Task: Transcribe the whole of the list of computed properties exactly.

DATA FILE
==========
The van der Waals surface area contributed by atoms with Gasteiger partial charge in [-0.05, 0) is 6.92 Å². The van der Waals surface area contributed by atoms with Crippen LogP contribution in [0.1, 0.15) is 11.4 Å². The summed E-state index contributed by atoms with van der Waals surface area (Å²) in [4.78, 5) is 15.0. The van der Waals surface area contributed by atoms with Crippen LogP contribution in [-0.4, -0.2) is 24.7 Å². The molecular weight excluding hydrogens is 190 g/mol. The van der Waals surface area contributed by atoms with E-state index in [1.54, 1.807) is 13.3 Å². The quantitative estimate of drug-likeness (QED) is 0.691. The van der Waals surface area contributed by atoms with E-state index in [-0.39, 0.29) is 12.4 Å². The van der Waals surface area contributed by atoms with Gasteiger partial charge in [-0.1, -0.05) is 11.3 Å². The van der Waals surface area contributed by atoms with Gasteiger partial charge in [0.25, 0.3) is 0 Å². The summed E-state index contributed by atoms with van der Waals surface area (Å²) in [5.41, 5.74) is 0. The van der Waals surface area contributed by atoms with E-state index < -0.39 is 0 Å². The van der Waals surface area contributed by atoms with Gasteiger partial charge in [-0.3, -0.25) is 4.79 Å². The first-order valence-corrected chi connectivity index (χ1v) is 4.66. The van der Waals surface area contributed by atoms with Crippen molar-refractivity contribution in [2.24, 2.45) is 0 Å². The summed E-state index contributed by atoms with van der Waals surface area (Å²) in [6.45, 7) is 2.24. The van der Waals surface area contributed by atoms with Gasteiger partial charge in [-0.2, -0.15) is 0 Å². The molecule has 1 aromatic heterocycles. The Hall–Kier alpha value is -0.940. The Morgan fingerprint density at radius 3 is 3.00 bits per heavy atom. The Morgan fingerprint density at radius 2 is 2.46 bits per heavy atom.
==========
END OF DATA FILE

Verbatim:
The van der Waals surface area contributed by atoms with Gasteiger partial charge in [-0.05, 0) is 6.92 Å². The van der Waals surface area contributed by atoms with Crippen LogP contribution in [0.1, 0.15) is 11.4 Å². The summed E-state index contributed by atoms with van der Waals surface area (Å²) in [4.78, 5) is 15.0. The van der Waals surface area contributed by atoms with Crippen LogP contribution in [-0.4, -0.2) is 24.7 Å². The molecular weight excluding hydrogens is 190 g/mol. The van der Waals surface area contributed by atoms with E-state index in [1.54, 1.807) is 13.3 Å². The quantitative estimate of drug-likeness (QED) is 0.691. The van der Waals surface area contributed by atoms with E-state index in [-0.39, 0.29) is 12.4 Å². The van der Waals surface area contributed by atoms with Gasteiger partial charge in [-0.1, -0.05) is 11.3 Å². The van der Waals surface area contributed by atoms with Gasteiger partial charge in [0.25, 0.3) is 0 Å². The summed E-state index contributed by atoms with van der Waals surface area (Å²) in [5.41, 5.74) is 0. The van der Waals surface area contributed by atoms with E-state index < -0.39 is 0 Å². The van der Waals surface area contributed by atoms with Gasteiger partial charge in [-0.3, -0.25) is 4.79 Å². The first-order valence-corrected chi connectivity index (χ1v) is 4.66. The van der Waals surface area contributed by atoms with Crippen molar-refractivity contribution in [2.24, 2.45) is 0 Å². The summed E-state index contributed by atoms with van der Waals surface area (Å²) in [6.45, 7) is 2.24. The van der Waals surface area contributed by atoms with Gasteiger partial charge in [-0.2, -0.15) is 0 Å². The molecule has 1 aromatic heterocycles. The Hall–Kier alpha value is -0.940. The Morgan fingerprint density at radius 3 is 3.00 bits per heavy atom. The Morgan fingerprint density at radius 2 is 2.46 bits per heavy atom.